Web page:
Accordingly then, with regard to count one of the indictment, I find that the offence of aggravated robbery as charged is not proved. I therefore, in agreement with the gentleman assessor, acquit each of the accused of that offence. However owing to the establishment of the rest of the ingredients of robbery, I find that the prosecution has instead proved beyond reasonable doubt, the commission by the accused, of the offence of simple robbery in contravention of sections 285 and 286(1) of The Penal Code Act; notwithstanding that they were not charged with it. I therefore, accordingly, convict each of them of that minor cognate offence.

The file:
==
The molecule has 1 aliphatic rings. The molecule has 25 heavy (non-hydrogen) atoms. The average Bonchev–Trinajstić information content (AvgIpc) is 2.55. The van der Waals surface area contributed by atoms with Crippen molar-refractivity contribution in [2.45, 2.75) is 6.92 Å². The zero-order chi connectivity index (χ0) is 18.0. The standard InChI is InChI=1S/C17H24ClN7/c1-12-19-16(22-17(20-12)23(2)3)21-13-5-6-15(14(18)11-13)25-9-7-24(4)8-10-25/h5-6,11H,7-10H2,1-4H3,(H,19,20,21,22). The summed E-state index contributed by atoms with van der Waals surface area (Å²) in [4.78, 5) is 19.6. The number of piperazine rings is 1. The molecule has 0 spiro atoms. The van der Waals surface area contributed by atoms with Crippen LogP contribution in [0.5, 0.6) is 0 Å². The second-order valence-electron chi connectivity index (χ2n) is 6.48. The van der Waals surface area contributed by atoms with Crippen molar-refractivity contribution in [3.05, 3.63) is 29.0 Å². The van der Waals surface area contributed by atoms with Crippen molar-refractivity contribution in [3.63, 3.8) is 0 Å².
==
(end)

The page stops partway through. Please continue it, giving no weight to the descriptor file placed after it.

As for count two of the indictment, I am satisfied that the prosecution evidence has established all the ingredients of the offence of aggravated robbery as charged; and accordingly, and unfortunately in disagreement with the opinion of the gentleman assessor, I convict each of them.
Chigamoy Owiny – Dollo